Array ( [0] => thumbnail [1] => medium [2] => medium_large [3] => large )
McKinsey & Company

McKinsey & Company

McKinsey & Company is a leading global consulting firm. Through the business journal McKinsey Quarterly, articles written by McKinsey consultants offer practical ideas and far-reaching analyses on global trends and challenges facing companies, governments, and society. Africa.com is proud to offer Africa-related articles and special reports from McKinsey & Company.

 

McKINSEY REPORT: Winning Strategies Among Africa’s Top Banks

The McKinsey Global Banking practice has published a new report on African Retail Banking –

Roaring to life: Growth and innovation in African retail banking.

The report finds that Africa’s banking markets are among the most exciting in the world. The continent’s overall banking market is the second-fastest-growing and second most profitable of any global region, and a hotbed of innovation. Nearly 300 million Africans are banked today, a number that could rise to 450 million in 5 years. The report illustrates four segments of African markets – from the advanced markets like South Africa and Egypt, to fast-growing transition markets such as Kenya, Ghana and Cote D’Ivoire, to sleeping giants like Algeria, Nigeria and Angola, to nascent banking markets like DRC and Ethiopia.

The report finds that Africa’s top quintile banks – the so-called “winners” – are simultaneously 4 times more profitable and over 2 times faster growing than bottom quintile banks.

The report’s key findings are that these “winners” are defined by employing one or more of five winning practices:

Draw the right map. In Africa, geography matters. About 65 percent of African banks’ profitability (measured by RoE) and 94 percent of their revenue growth are attributable to their geographic footprint. Importantly, the report highlights a shift in exchange-rate adjusted revenue pools North Africa, East Africa and West Africa, and away from South Africa.

Right segments, compelling offers. We find that 70 percent of revenue pool growth will occur in the middle segments, defined as earning between US$ 6,000 and US$ 36,000 in annual income. The mass market – individuals earning less than US$6,000 per annum – accounts for 13 percent of the growth, but is the fastest growing segment. Whichever segment banks choose, having the right proposition is key. Our survey of 2,500 banking customers in 6 African countries finds that 25 percent of customers choose price as the most important factors in choosing banks. Equally important is convenience, also cited by 25 percent of customers. Service is the third most important factor, selected by 12 percent of customers. We also find huge cross-sell opportunities – while 95% of Africans have transaction products, fewer than 20 percent have lending, insurance, investment or deposit products.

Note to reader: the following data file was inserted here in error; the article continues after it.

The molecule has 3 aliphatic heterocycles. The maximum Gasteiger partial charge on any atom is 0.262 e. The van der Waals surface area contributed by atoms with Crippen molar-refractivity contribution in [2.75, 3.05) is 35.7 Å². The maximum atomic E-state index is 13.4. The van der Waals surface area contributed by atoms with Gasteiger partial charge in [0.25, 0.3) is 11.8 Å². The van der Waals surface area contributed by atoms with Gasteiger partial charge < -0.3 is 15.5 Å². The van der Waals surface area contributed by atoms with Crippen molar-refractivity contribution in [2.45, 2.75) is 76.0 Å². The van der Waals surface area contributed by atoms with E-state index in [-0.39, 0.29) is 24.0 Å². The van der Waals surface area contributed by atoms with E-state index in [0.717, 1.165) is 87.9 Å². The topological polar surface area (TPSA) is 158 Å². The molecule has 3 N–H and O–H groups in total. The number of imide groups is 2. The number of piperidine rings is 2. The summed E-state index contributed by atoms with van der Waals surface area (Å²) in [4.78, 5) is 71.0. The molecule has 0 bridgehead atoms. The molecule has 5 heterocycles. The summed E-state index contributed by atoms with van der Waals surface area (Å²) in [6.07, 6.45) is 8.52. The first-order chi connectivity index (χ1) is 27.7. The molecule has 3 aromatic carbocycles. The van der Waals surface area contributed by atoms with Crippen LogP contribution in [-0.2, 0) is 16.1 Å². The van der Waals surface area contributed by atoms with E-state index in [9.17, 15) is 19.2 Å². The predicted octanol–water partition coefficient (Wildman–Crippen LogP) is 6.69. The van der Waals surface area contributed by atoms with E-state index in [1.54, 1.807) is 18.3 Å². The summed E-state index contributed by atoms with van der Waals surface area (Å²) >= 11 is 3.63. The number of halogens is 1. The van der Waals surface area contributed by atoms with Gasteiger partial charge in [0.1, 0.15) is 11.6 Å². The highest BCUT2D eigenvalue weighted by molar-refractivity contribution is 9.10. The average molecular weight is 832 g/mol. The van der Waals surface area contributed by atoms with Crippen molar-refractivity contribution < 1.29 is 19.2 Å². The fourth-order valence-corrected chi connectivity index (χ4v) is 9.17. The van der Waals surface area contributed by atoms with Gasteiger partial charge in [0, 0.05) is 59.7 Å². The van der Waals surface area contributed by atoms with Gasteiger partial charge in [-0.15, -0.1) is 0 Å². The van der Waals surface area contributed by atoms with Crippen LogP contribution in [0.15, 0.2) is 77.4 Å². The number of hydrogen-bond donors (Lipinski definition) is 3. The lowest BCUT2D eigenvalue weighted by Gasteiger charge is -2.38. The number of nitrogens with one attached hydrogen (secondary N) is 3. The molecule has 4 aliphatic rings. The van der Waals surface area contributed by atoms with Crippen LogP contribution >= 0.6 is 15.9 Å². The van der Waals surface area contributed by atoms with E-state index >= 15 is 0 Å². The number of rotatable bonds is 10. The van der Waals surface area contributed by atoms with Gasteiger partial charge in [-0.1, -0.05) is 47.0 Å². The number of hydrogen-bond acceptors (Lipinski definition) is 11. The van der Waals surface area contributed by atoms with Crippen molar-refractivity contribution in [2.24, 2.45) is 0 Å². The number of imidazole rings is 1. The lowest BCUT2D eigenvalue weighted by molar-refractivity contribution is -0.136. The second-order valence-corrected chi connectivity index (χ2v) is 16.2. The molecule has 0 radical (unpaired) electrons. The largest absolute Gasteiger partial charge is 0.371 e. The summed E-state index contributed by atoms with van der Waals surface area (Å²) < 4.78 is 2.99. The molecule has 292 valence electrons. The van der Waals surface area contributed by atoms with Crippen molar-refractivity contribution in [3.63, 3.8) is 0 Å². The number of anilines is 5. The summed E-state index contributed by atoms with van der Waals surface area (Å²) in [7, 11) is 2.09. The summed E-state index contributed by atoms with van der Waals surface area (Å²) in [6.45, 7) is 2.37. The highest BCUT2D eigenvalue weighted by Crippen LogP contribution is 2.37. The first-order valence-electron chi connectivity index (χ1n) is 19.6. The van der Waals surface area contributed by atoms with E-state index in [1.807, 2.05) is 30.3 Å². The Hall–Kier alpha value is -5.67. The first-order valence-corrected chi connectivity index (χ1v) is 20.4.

Leaner, simpler banking. While African banks’ cost: income has been falling, we find that this is due to rising margins for banks, and their cost-to-assets ratio has actually been worsening. At 3.6 percent, Africa has the 2nd highest cost-to-assets ratio in the world. However, rapid efficiency gains are possible, and we spotlight eight African banks that have made strides in efficiency in the last five years, through a combination of three levers – end-to-end digitisation; sales productivity improvements fuelled by advanced analytics; back- and middle-office optimisation.

Digital first. 40% of Africans prefer to use digital channels for transactions. In four major African countries – South Africa, Nigeria, Kenya, Angola – a higher proportion of Africans prefer the digital channel for transactions to the branch channel. Given low branch density in Africa, banks need to employ a digital first approach. The report hones in on four themes of innovation emerging in Africa on digital – end-to-end digital transformations (e.g. Equity Bank); partnering with telco companies (e.g. CBA in Kenya or Diamond Bank in Nigeria); building a digital bank (e.g. ALAT in Nigeria); and building an ecosystem (e.g. Alipay in China).

Innovate on risk. African banking still has the second highest cost of risk in the world. Poor data availability is part of the problem: 11 percent of Africans are on credit bureaus, compared to in excess of 90 percent in advanced markets. However, we are seeing innovations such as banks partnering with data and analytics fintechs like Jumo to improve credit underwriting; banks partnering with telcos to leverage telco data to issue small-ticket loans on mobile; and players employing payroll lending across countries.

This new report draws on the experience of McKinsey’s partners and colleagues serving banks across Africa; McKinsey’s Global Banking Pools research; a proprietary database of the financial performance of 35 of Africa’s leading banks; a survey of executives from 20 banks and financial institutions across Africa; and a broad-based survey of 2,500 banking customers from 6 African countries – South Africa, Egypt, Nigeria, Morocco, Angola and Kenya.

Africa and China: Dance of the Lions and Dragons

Chinese firms in Africa could reach revenues of $440 billion in 2025 by aggressively expanding in both existing and new sectors on the continent.